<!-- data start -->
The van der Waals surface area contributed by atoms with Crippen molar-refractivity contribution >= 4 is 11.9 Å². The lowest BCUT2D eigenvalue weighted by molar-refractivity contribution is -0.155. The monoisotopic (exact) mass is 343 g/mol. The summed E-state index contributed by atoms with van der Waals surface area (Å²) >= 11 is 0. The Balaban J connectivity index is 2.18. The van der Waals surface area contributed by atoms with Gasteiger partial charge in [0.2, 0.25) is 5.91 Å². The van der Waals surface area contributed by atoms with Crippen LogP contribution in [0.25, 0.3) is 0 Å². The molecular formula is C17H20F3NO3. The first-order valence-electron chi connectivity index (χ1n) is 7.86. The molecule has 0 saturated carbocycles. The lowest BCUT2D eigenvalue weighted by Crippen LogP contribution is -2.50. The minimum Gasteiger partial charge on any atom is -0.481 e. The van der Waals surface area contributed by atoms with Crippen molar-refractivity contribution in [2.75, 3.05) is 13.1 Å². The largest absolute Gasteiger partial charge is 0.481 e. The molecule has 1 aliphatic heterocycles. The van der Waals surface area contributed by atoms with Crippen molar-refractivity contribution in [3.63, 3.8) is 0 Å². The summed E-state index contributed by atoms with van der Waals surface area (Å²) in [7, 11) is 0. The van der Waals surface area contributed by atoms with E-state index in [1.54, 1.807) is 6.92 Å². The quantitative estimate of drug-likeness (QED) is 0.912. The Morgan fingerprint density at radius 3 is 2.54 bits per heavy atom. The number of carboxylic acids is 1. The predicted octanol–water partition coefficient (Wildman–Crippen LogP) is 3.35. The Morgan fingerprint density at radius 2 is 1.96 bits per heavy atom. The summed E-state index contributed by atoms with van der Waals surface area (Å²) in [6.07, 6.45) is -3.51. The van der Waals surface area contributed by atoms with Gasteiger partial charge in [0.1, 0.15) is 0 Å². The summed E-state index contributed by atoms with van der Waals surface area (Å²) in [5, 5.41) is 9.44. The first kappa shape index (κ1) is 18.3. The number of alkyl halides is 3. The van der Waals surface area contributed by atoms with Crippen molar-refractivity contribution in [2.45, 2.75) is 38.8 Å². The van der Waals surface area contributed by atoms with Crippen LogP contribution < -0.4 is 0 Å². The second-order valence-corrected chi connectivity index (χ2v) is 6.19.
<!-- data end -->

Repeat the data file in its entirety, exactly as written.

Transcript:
The van der Waals surface area contributed by atoms with Crippen molar-refractivity contribution >= 4 is 11.9 Å². The lowest BCUT2D eigenvalue weighted by molar-refractivity contribution is -0.155. The monoisotopic (exact) mass is 343 g/mol. The summed E-state index contributed by atoms with van der Waals surface area (Å²) >= 11 is 0. The Balaban J connectivity index is 2.18. The van der Waals surface area contributed by atoms with Gasteiger partial charge in [0.2, 0.25) is 5.91 Å². The van der Waals surface area contributed by atoms with Crippen LogP contribution in [0.25, 0.3) is 0 Å². The molecular formula is C17H20F3NO3. The first-order valence-electron chi connectivity index (χ1n) is 7.86. The molecule has 0 saturated carbocycles. The lowest BCUT2D eigenvalue weighted by Crippen LogP contribution is -2.50. The minimum Gasteiger partial charge on any atom is -0.481 e. The van der Waals surface area contributed by atoms with Crippen molar-refractivity contribution in [2.75, 3.05) is 13.1 Å². The largest absolute Gasteiger partial charge is 0.481 e. The molecule has 1 aliphatic heterocycles. The van der Waals surface area contributed by atoms with Crippen molar-refractivity contribution in [3.63, 3.8) is 0 Å². The summed E-state index contributed by atoms with van der Waals surface area (Å²) in [7, 11) is 0. The van der Waals surface area contributed by atoms with E-state index in [1.54, 1.807) is 6.92 Å². The quantitative estimate of drug-likeness (QED) is 0.912. The Morgan fingerprint density at radius 3 is 2.54 bits per heavy atom. The number of carboxylic acids is 1. The predicted octanol–water partition coefficient (Wildman–Crippen LogP) is 3.35. The Morgan fingerprint density at radius 2 is 1.96 bits per heavy atom. The summed E-state index contributed by atoms with van der Waals surface area (Å²) in [6.07, 6.45) is -3.51. The van der Waals surface area contributed by atoms with Gasteiger partial charge in [0.1, 0.15) is 0 Å². The summed E-state index contributed by atoms with van der Waals surface area (Å²) in [5, 5.41) is 9.44. The first kappa shape index (κ1) is 18.3. The number of alkyl halides is 3. The van der Waals surface area contributed by atoms with Crippen molar-refractivity contribution in [2.45, 2.75) is 38.8 Å². The van der Waals surface area contributed by atoms with Crippen LogP contribution < -0.4 is 0 Å². The second-order valence-corrected chi connectivity index (χ2v) is 6.19.